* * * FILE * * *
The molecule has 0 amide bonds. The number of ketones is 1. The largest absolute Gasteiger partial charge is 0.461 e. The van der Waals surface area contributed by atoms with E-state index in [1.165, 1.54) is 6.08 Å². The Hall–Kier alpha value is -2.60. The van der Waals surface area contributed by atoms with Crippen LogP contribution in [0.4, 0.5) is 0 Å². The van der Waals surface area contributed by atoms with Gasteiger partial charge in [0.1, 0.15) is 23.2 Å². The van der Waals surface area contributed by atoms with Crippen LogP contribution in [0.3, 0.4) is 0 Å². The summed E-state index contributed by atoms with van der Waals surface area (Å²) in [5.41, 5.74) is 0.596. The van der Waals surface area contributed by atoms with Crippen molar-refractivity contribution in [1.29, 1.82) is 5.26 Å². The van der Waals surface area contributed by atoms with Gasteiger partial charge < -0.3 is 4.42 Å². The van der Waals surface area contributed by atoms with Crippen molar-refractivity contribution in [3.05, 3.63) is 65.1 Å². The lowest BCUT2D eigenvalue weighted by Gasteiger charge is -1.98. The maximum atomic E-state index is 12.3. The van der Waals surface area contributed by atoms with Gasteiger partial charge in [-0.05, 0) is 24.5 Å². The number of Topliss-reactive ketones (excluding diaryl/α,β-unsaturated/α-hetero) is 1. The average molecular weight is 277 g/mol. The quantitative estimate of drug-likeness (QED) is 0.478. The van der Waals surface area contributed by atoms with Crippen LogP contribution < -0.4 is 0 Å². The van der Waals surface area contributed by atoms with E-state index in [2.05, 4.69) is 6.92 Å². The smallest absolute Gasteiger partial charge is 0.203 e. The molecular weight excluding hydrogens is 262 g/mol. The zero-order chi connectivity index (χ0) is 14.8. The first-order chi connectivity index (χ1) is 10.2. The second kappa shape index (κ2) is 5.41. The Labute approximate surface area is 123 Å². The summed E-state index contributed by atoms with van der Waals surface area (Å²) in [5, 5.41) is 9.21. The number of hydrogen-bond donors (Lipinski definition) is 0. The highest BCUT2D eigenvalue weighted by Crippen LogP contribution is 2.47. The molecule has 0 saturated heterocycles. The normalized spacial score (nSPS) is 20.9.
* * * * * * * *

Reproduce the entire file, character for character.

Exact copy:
The molecule has 0 amide bonds. The number of ketones is 1. The largest absolute Gasteiger partial charge is 0.461 e. The van der Waals surface area contributed by atoms with E-state index in [1.165, 1.54) is 6.08 Å². The Hall–Kier alpha value is -2.60. The van der Waals surface area contributed by atoms with Crippen LogP contribution in [0.4, 0.5) is 0 Å². The van der Waals surface area contributed by atoms with Gasteiger partial charge in [0.1, 0.15) is 23.2 Å². The van der Waals surface area contributed by atoms with Crippen LogP contribution in [0.3, 0.4) is 0 Å². The summed E-state index contributed by atoms with van der Waals surface area (Å²) in [5.41, 5.74) is 0.596. The van der Waals surface area contributed by atoms with Crippen molar-refractivity contribution in [1.29, 1.82) is 5.26 Å². The van der Waals surface area contributed by atoms with Gasteiger partial charge < -0.3 is 4.42 Å². The van der Waals surface area contributed by atoms with Crippen molar-refractivity contribution in [3.05, 3.63) is 65.1 Å². The lowest BCUT2D eigenvalue weighted by Gasteiger charge is -1.98. The maximum atomic E-state index is 12.3. The van der Waals surface area contributed by atoms with Gasteiger partial charge in [-0.05, 0) is 24.5 Å². The number of Topliss-reactive ketones (excluding diaryl/α,β-unsaturated/α-hetero) is 1. The average molecular weight is 277 g/mol. The quantitative estimate of drug-likeness (QED) is 0.478. The van der Waals surface area contributed by atoms with Crippen LogP contribution < -0.4 is 0 Å². The van der Waals surface area contributed by atoms with E-state index in [2.05, 4.69) is 6.92 Å². The smallest absolute Gasteiger partial charge is 0.203 e. The molecular weight excluding hydrogens is 262 g/mol. The zero-order chi connectivity index (χ0) is 14.8. The first-order chi connectivity index (χ1) is 10.2. The second kappa shape index (κ2) is 5.41. The Labute approximate surface area is 123 Å². The summed E-state index contributed by atoms with van der Waals surface area (Å²) in [5, 5.41) is 9.21. The number of hydrogen-bond donors (Lipinski definition) is 0. The highest BCUT2D eigenvalue weighted by Crippen LogP contribution is 2.47. The molecule has 0 saturated heterocycles. The normalized spacial score (nSPS) is 20.9.